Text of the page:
Cover: A Palette of Particles, from Harvard University PressCover: A Palette of Particles in HARDCOVER

A Palette of Particles

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Product Details

HARDCOVER

$40.00 • £32.95 • €36.00

ISBN 9780674072510

Publication Date: 03/11/2013

Trade

224 pages

4-3/8 x 7-1/8 inches

11 halftones, 11 line illustrations, 3 tables

Belknap Press

World

From molecules to stars, much of the cosmic canvas can be painted in brushstrokes of primary color: the protons, neutrons, and electrons we know so well. But for meticulous detail, we have to dip into exotic hues—leptons, mesons, hadrons, quarks. Bringing particle physics to life as few authors can, Jeremy Bernstein here unveils nature in all its subatomic splendor.

In this graceful account, Bernstein guides us through high-energy physics from the early twentieth century to the present, including such highlights as the newly discovered Higgs boson. Beginning with Ernest Rutherford’s 1911 explanation of the nucleus, a model of atomic structure emerged that sufficed until the 1930s, when new particles began to be theorized and experimentally confirmed. In the postwar period, the subatomic world exploded in a blaze of unexpected findings leading to the theory of the quark, in all its strange and charmed variations. An eyewitness to developments at Harvard University and the Institute for Advanced Study in Princeton, Bernstein laces his story with piquant anecdotes of such luminaries as Wolfgang Pauli, Murray Gell-Mann, and Sheldon Glashow.

Surveying the dizzying landscape of contemporary physics, Bernstein remains optimistic about our ability to comprehend the secrets of the cosmos—even as its mysteries deepen. We now know that over eighty percent of the universe consists of matter we have never identified or detected. A Palette of Particles draws readers into the excitement of a field where the more we discover, the less we seem to know.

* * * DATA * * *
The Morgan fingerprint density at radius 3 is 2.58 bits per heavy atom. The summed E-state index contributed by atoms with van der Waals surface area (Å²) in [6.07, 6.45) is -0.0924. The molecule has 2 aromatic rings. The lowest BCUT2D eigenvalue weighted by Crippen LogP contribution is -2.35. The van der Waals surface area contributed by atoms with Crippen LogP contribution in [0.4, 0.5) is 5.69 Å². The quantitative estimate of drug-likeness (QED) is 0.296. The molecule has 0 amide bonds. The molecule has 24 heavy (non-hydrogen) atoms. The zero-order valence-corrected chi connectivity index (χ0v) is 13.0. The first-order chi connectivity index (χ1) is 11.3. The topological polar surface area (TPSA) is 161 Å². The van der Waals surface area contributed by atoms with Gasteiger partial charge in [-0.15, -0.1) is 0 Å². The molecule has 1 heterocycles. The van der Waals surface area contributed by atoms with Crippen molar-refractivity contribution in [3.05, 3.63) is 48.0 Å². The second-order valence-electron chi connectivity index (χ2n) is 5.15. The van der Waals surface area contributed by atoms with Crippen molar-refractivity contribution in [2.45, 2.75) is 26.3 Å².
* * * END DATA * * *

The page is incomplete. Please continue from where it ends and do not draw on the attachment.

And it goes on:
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Jacket: An Inquiry into Modes of Existence: An Anthropology of the Moderns, by Bruno Latour, translated by Catherine Porter, from Harvard University Press

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In awarding Bruno Latour the 2021 Kyoto Prize for Arts and Philosophy, the Inamori Foundation said he has “revolutionized the conventional view of science” and “his philosophy re-examines ‘modernity’ based on the dualism of nature and society.” Below is an excerpt from An Inquiry into Modes of Existence: An Anthropology of the Moderns. For more than twenty years, scientific and technological controversies have proliferated in number and scope, eventually reaching the climate itself. Since geologists are beginning to use the term “Anthropocene” to designate the era of Earth’s history that follows the Holocene